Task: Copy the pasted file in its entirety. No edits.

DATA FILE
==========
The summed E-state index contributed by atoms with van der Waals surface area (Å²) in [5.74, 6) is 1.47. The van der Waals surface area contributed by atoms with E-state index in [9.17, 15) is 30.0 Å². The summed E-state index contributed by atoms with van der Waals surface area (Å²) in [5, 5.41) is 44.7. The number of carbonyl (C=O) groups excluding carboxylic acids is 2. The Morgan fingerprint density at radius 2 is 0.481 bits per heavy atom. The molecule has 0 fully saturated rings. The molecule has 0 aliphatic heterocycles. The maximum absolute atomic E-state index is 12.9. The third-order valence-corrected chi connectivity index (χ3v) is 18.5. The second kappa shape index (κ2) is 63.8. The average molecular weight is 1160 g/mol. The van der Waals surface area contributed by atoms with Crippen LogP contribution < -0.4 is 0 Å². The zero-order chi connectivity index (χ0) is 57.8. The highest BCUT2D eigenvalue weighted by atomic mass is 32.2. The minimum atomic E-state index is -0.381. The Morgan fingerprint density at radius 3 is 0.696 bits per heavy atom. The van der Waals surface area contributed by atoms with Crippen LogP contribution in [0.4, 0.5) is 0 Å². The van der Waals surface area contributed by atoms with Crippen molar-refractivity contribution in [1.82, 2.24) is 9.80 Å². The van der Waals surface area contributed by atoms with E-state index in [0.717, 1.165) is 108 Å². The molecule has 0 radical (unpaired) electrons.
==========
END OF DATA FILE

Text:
The summed E-state index contributed by atoms with van der Waals surface area (Å²) in [5.74, 6) is 1.47. The van der Waals surface area contributed by atoms with E-state index in [9.17, 15) is 30.0 Å². The summed E-state index contributed by atoms with van der Waals surface area (Å²) in [5, 5.41) is 44.7. The number of carbonyl (C=O) groups excluding carboxylic acids is 2. The Morgan fingerprint density at radius 2 is 0.481 bits per heavy atom. The molecule has 0 fully saturated rings. The molecule has 0 aliphatic heterocycles. The maximum absolute atomic E-state index is 12.9. The third-order valence-corrected chi connectivity index (χ3v) is 18.5. The second kappa shape index (κ2) is 63.8. The average molecular weight is 1160 g/mol. The van der Waals surface area contributed by atoms with Crippen LogP contribution < -0.4 is 0 Å². The zero-order chi connectivity index (χ0) is 57.8. The highest BCUT2D eigenvalue weighted by atomic mass is 32.2. The minimum atomic E-state index is -0.381. The Morgan fingerprint density at radius 3 is 0.696 bits per heavy atom. The van der Waals surface area contributed by atoms with Crippen LogP contribution in [0.4, 0.5) is 0 Å². The van der Waals surface area contributed by atoms with Crippen molar-refractivity contribution in [1.82, 2.24) is 9.80 Å². The van der Waals surface area contributed by atoms with E-state index in [0.717, 1.165) is 108 Å². The molecule has 0 radical (unpaired) electrons.